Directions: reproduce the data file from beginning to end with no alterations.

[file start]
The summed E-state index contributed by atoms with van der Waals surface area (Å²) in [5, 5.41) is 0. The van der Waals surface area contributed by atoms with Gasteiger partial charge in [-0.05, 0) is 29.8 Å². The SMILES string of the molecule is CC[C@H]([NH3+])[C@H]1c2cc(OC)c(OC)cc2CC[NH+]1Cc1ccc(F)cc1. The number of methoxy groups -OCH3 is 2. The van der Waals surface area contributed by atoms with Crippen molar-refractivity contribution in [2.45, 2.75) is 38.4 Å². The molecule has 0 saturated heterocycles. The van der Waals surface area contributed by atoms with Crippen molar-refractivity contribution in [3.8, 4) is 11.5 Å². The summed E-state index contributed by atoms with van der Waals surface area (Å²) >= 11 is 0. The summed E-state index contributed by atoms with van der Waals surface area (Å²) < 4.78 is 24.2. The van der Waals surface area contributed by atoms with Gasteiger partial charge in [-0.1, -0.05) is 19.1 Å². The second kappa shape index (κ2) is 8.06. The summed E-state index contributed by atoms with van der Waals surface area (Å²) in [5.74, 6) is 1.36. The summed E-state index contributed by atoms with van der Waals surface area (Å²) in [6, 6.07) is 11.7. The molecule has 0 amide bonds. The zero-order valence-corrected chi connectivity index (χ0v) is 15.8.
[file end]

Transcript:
The summed E-state index contributed by atoms with van der Waals surface area (Å²) in [5, 5.41) is 0. The van der Waals surface area contributed by atoms with Gasteiger partial charge in [-0.05, 0) is 29.8 Å². The SMILES string of the molecule is CC[C@H]([NH3+])[C@H]1c2cc(OC)c(OC)cc2CC[NH+]1Cc1ccc(F)cc1. The number of methoxy groups -OCH3 is 2. The van der Waals surface area contributed by atoms with Crippen molar-refractivity contribution in [2.45, 2.75) is 38.4 Å². The molecule has 0 saturated heterocycles. The van der Waals surface area contributed by atoms with Crippen molar-refractivity contribution in [3.8, 4) is 11.5 Å². The summed E-state index contributed by atoms with van der Waals surface area (Å²) >= 11 is 0. The summed E-state index contributed by atoms with van der Waals surface area (Å²) < 4.78 is 24.2. The van der Waals surface area contributed by atoms with Gasteiger partial charge in [-0.1, -0.05) is 19.1 Å². The second kappa shape index (κ2) is 8.06. The summed E-state index contributed by atoms with van der Waals surface area (Å²) in [5.74, 6) is 1.36. The summed E-state index contributed by atoms with van der Waals surface area (Å²) in [6, 6.07) is 11.7. The molecule has 0 amide bonds. The zero-order valence-corrected chi connectivity index (χ0v) is 15.8.